export class ArticleAttribute {
@ManyToOne({ primary: true })
article: Article;
@PrimaryKey()
attribute: string;
@Property()
value!: string;
[PrimaryKeyType]: [number, string]; // this is needed for proper type checks in `FilterQuery`
constructor(name: string, value: string, article: Article) {
this.attribute = name;
this.value = value;
this.article = article;
}
}

Use-Case 2: Simple Derived Identity

Sometimes you have the requirement that two objects are related by a @OneToOne association and that the dependent class should re-use the primary key of the class it depends on. One good example for this is a user-address relationship:

@Entity()
export class User {
@PrimaryKey()
id!: number;
@OneToOne(() => Address, address => address.user, { cascade: [Cascade.ALL] })
address?: Address; // virtual property (inverse side) to allow querying the relation
}
@Entity()
export class Address {
@OneToOne({ primary: true })
user!: User;
[PrimaryKeyType]: number; // this is needed for proper type checks in `FilterQuery`
}

Use-Case 3: Join-Table with Metadata

In the classic order product shop example there is the concept of the order item which contains references to order and product and additional data such as the amount of products purchased and maybe even the current price.

@Entity()
export class Order {
@PrimaryKey()
id!: number;
@ManyToOne()
customer: Customer;
@OneToMany(() => OrderItem, item => item.order)
items = new Collection<OrderItem>(this);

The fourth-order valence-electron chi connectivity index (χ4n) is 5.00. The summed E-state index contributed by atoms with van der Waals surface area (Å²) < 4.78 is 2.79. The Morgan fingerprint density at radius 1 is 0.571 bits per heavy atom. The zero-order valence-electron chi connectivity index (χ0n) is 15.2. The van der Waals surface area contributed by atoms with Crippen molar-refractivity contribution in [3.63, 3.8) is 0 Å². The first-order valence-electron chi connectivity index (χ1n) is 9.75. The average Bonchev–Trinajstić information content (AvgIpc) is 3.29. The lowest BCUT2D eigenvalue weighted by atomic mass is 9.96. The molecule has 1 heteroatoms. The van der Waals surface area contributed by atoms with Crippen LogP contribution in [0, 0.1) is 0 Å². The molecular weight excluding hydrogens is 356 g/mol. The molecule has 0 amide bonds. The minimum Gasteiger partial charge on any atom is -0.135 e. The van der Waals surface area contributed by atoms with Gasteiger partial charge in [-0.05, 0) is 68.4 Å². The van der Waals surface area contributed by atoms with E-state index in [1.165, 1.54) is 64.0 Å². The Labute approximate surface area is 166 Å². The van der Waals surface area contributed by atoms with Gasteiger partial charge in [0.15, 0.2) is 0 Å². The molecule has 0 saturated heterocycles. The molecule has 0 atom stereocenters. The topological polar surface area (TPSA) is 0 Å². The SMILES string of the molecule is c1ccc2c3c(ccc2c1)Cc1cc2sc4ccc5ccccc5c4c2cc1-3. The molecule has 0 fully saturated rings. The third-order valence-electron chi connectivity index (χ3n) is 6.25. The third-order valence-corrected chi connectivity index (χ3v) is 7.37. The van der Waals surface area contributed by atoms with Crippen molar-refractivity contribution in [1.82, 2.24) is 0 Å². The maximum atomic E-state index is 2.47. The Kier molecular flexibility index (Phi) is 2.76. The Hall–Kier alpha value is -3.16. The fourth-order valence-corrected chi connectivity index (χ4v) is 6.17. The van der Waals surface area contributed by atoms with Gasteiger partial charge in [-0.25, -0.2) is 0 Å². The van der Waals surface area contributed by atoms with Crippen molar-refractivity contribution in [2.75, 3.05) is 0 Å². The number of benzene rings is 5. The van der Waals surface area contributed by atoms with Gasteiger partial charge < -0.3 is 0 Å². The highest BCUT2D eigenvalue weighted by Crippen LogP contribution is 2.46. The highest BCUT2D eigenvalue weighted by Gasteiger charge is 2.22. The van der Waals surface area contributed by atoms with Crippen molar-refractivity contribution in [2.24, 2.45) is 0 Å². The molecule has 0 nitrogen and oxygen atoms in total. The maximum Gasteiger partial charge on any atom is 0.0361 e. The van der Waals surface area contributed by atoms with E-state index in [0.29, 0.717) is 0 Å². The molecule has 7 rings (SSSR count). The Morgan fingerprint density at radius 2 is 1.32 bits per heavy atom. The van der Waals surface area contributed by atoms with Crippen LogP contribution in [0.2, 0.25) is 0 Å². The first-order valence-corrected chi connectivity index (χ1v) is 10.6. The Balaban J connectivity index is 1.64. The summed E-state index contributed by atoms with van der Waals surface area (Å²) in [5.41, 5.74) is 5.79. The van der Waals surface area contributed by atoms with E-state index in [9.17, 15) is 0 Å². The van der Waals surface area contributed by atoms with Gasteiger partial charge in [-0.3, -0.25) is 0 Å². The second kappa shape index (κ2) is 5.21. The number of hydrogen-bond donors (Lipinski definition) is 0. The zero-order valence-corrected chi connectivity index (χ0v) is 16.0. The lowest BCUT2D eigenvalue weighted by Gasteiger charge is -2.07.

@Property()
paid = false;
@Property()
shipped = false;
@Property()
created = new Date();
constructor(customer: Customer) {
this.customer = customer;
}
}
@Entity()
export class Product {
@PrimaryKey()
id!: number;
@Property()
name!: string;
@Property()
currentPrice!: number;
}
@Entity()
export class OrderItem {
@ManyToOne({ primary: true })
order: Order;
@ManyToOne({ primary: true })
product: Product;
@Property()
amount = 1;
@Property()
offeredPrice: number;
[PrimaryKeyType]: [number, number]; // this is needed for proper type checks in `FilterQuery`
constructor(order: Order, product: Product, amount = 1) {
this.order = order;
this.product = product;
this.offeredPrice = product.currentPrice;
}
}

Using QueryBuilder with composite keys

Internally composite keys are represented as tuples, containing all the values in the same order as the primary keys were defined.

const qb1 = em.createQueryBuilder(CarOwner);
qb1.select('*').where({ car: { name: 'Audi A8', year: 2010 } });
console.log(qb1.getQuery()); // select `e0`.* from `car_owner` as `e0` where `e0`.`name` = ? and `e0`.`year` = ?
const qb2 = em.createQueryBuilder(CarOwner);
qb2.select('*').where({ car: ['Audi A8', 2010] });
console.log(qb2.getQuery()); // 'select `e0`.* from `car_owner` as `e0` where (`e0`.`car_name`, `e0`.`car_year`) = (?, ?)'
const qb3 = em.createQueryBuilder(CarOwner);
qb3.select('*').where({ car: [['Audi A8', 2010]] });
console.log(qb3.getQuery()); // 'select `e0`.* from `car_owner` as `e0` where (`e0`.`car_name`, `e0`.`car_year`) in ((?, ?))'

This also applies when you want to get a reference to entity with composite key:

const ref = em.getReference(Car, ['Audi A8', 2010]);
console.log(ref instanceof Car); // true

This part of documentation is highly inspired by doctrine tutorial as the behaviour here is pretty much the same.